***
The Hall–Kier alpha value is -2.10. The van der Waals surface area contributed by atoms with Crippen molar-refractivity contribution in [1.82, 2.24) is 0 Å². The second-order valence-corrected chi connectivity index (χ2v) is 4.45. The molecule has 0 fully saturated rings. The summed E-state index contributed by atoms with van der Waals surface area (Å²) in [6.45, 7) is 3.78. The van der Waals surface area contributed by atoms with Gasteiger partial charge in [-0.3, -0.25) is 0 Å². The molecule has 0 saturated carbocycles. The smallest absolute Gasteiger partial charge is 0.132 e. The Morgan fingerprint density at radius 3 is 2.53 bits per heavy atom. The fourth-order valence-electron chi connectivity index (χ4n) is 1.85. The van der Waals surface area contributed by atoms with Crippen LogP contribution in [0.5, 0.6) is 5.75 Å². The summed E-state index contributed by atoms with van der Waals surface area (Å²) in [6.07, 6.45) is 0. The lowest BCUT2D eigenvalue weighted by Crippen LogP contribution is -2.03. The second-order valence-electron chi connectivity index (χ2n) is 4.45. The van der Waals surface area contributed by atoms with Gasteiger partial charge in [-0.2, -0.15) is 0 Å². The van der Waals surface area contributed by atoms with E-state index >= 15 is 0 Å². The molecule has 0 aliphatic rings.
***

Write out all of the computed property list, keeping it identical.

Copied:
The Hall–Kier alpha value is -2.10. The van der Waals surface area contributed by atoms with Crippen molar-refractivity contribution in [1.82, 2.24) is 0 Å². The second-order valence-corrected chi connectivity index (χ2v) is 4.45. The molecule has 0 fully saturated rings. The summed E-state index contributed by atoms with van der Waals surface area (Å²) in [6.45, 7) is 3.78. The van der Waals surface area contributed by atoms with Gasteiger partial charge in [-0.3, -0.25) is 0 Å². The molecule has 0 saturated carbocycles. The smallest absolute Gasteiger partial charge is 0.132 e. The Morgan fingerprint density at radius 3 is 2.53 bits per heavy atom. The fourth-order valence-electron chi connectivity index (χ4n) is 1.85. The van der Waals surface area contributed by atoms with Crippen LogP contribution in [0.5, 0.6) is 5.75 Å². The summed E-state index contributed by atoms with van der Waals surface area (Å²) in [6.07, 6.45) is 0. The lowest BCUT2D eigenvalue weighted by Crippen LogP contribution is -2.03. The second-order valence-electron chi connectivity index (χ2n) is 4.45. The van der Waals surface area contributed by atoms with Gasteiger partial charge in [-0.2, -0.15) is 0 Å². The van der Waals surface area contributed by atoms with E-state index >= 15 is 0 Å². The molecule has 0 aliphatic rings.